Makes value judgements about whether the project meets outcomes based on a balanced assessment of the relevant criteria
Inputs, activities, outputs
|Criteria and measures against outcomes set both internally (in self-evaluation) and externally (by independent evaluators)|
|Main responsibility||Usually internal to an organisation||Internal staff or evaluators|
|Resourcing||Embedded as part of management processes||May require additional budget or specific resources|
Focus on outputs
|Reporting at agreed intervals
Adapted from the Centre for Evaluation and Research Evidence(xvii) (drawing on Markiewicz, A. and Patrick, I. (2015)(xviii).
About learning in MEL
A common focus of monitoring and evaluation is to report on how you are tracking against outputs and short or long-term outcomes. While reporting on outputs and outcomes is an important purpose for projects, learning from these activities is equally important.(xix) Good monitoring and evaluation will turn data into information that should be used to inform continuous improvements in project delivery.
In an ideal world, we learn from the monitoring and evaluation data collected, and apply these learnings during any of the four stages of project delivery. Monitoring data and information can be used to reflect on your management approach, community engagement strategies, or to see whether you are on track to reach particular outputs or outcomes.
A MEL framework is the suite of documents you will prepare as you plan for monitoring and evaluation. The MEL framework consists of documents you will prepare across Stages 1 and Stages 2 of this toolkit. Some organisations bring this framework information together into a high-level document.
You can find all the templates you need to create a MEL framework on the Resources and templates page.
- For those keen to map out a highly detailed MEL Framework, Markiewicz and Patrick (2015) provide an online template.
- The Department of Foreign Affairs and Trade website also has some great real world example MEL frameworks [PDF].
(iii) Network of International Development Organisations in Scotland (nd.) Monitoring, Evaluation, and Learning Guide. Using MEL to strengthen your organisational effectiveness. Accessed on 6/7/22. Available at: [https://www.intdevalliance.scot/application/files/5715/0211/8537/MEL_Support_Package_4th_June.pdf]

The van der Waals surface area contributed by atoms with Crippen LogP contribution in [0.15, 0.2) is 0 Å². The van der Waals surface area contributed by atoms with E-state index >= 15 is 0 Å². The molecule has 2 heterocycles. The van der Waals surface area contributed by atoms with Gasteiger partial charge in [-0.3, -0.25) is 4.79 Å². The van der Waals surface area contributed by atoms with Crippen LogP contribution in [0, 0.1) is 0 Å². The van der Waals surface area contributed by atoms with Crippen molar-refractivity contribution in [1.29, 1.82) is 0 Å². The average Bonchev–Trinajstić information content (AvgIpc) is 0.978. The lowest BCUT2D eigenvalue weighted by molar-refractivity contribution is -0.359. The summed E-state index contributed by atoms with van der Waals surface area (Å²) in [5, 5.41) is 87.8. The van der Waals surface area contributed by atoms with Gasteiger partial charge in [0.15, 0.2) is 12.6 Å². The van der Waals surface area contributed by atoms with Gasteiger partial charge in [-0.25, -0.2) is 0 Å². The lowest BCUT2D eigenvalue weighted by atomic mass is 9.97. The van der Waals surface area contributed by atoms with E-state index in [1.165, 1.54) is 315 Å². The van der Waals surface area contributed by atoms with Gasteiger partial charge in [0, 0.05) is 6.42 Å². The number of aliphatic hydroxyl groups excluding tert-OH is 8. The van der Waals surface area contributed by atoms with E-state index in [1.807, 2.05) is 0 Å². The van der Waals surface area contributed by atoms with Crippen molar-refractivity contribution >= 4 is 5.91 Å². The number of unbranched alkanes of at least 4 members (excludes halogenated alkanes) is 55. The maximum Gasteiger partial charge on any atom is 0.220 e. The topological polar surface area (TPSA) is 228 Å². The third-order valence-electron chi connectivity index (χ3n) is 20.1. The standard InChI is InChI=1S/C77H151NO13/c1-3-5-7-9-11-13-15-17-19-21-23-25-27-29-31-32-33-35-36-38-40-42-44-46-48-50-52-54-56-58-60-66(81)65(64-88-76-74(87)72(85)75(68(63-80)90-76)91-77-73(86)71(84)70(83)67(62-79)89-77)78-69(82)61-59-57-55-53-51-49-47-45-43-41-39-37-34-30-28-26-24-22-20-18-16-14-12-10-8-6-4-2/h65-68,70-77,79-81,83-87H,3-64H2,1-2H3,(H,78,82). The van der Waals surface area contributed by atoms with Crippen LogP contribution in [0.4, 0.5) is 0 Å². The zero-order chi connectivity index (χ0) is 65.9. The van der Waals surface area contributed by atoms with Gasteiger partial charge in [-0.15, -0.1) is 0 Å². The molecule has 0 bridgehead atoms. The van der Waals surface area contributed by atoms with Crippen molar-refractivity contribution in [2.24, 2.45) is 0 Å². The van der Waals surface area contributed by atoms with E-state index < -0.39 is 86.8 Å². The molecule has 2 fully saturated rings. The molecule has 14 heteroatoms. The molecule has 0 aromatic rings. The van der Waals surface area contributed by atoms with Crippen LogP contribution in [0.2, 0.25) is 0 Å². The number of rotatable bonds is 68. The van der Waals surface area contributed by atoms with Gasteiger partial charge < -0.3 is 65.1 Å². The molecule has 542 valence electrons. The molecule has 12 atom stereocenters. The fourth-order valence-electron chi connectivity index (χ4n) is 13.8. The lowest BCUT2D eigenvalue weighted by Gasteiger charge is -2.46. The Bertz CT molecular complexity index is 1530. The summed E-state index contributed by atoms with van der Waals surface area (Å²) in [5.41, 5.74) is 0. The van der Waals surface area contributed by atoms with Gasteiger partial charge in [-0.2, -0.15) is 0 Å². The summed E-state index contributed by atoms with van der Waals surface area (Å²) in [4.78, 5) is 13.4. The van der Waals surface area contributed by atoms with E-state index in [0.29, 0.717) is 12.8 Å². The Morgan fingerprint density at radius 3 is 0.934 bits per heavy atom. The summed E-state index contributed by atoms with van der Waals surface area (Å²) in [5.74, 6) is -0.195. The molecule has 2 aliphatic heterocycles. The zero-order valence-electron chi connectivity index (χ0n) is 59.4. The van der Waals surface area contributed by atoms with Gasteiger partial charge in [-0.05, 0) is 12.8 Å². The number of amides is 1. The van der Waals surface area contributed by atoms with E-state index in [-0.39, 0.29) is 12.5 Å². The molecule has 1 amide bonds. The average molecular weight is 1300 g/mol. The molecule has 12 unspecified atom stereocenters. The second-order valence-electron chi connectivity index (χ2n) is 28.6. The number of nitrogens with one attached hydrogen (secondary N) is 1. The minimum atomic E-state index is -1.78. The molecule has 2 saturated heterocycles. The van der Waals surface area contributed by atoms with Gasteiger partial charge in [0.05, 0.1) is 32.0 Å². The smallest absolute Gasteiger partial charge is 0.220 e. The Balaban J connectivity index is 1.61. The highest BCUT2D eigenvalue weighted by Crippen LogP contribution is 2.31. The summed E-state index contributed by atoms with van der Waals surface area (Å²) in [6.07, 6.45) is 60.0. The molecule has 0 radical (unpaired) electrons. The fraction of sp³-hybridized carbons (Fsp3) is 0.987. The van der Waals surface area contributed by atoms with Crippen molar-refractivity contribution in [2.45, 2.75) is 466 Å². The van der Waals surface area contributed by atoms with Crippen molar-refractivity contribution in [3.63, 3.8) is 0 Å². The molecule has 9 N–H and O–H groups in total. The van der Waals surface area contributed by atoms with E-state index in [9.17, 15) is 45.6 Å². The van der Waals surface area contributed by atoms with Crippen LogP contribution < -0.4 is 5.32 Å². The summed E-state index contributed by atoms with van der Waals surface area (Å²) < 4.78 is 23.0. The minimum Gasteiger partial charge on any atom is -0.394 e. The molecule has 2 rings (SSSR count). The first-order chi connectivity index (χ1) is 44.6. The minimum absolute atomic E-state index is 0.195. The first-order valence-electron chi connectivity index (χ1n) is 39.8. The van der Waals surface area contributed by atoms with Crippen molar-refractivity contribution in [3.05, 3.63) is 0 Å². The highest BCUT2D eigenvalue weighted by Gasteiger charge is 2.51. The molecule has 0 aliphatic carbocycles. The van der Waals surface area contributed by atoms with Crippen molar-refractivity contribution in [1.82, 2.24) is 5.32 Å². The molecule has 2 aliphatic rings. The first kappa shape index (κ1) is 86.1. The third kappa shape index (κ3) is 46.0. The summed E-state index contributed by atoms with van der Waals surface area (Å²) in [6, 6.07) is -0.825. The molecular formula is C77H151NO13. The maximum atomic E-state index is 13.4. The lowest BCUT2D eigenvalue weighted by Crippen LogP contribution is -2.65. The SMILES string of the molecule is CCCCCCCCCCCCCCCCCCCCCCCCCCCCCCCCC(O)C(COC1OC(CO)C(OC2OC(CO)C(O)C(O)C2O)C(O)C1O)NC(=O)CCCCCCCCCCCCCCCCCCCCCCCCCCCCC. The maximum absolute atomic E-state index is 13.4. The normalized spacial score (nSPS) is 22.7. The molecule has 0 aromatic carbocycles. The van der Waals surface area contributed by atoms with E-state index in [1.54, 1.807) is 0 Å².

(iv) Better Evaluation (2022) Monitoring. Accessed on 7/7/22. Available at: [https://www.betterevaluation.org/en/themes/monitoring#Top]
(v) International Federation of Red Cross and Red Crescent Societies (2011) Project/programme monitoring and evaluation (M & E) guide. IFRC, Geneva.
(vi) p.39, Scriven, M. (1991) Evaluation Thesaurus. Sage, Thousand Oaks, CA.
(vii) For those who are interested, Michael Quinn Patton (a leader in utilization-based evaluation and developmental evaluation) has created this clever short video listing 100 different types of evaluation https://www.youtube.com/watch?v=GEGtBnkDyBk.
(viii) Centre for Evaluation and Research Evidence (2021) Monitoring and Evaluation Guide. State Government of Victoria. Victoria.
(ix) p.91, Centre for Evaluation and Research Evidence (2021) Monitoring and Evaluation Guide. State Government of Victoria, Victoria.
(x) For more detail, see Patton, M.Q. (2011) Developmental Evaluation: Applying Complexity Concepts to Enhance Innovation and Use. The Guilford Press, New York.
(xi) W.K. Kellogg Foundation (2004) Logic Model Development Guide: Using logic models to bring together planning, evaluation, and action. Accessed 5/7/22. Available at: [https://wkkf.issuelab.org/resource/logic-model-development-guide.html#back=https://www.wkkf.org/resource-directory]
(xii) Bond, S.L., Boyd, S. E., & Montgomery, D.L. (1997) Taking Stock: A Practical Guide to Evaluating Your Own Programs. Chapel Hill. NC, Horizon Research Inc.
(xiii) Breitenstein, S.M., Fogg, L., Garvey, C., Hill, C., Resnick, B., and Gross, D. (2010) Measuring implementation fidelity in a community-based parenting intervention. Nursing Research, 59(3), p. 158-65.
(xiv) OECD (2021), Applying Evaluation Criteria Thoughtfully, OECD Publishing, Paris. Accessed on 7/7/22. Available at: [https://doi.org/10.1787/543e84ed-en]
(xv) ECD (2021), Applying Evaluation Criteria Thoughtfully, OECD Publishing, Paris. Accessed on 7/7/22. Available at: [https://doi.org/10.1787/543e84ed-en]
(xvi) OECD (2021), Applying Evaluation Criteria Thoughtfully, OECD Publishing, Paris. Accessed on 7/7/22. Available at: [https://doi.org/10.1787/543e84ed-en]
(xvii) p. 18, Centre for Evaluation and Research Evidence (2021) Monitoring and Evaluation Guide. State Government of Victoria, Victoria.
(xviii) Markiewicz, A. and Patrick, I. (2015) Developing Monitoring and Evaluation Frameworks. Sage Publications. Thousand Oaks, CA.
(xix) USAid (2022) M&E for learning: What is it? Accessed on 6/7/22. Available at: [https://usaidlearninglab.org/cla/cla-toolkit/me-learning]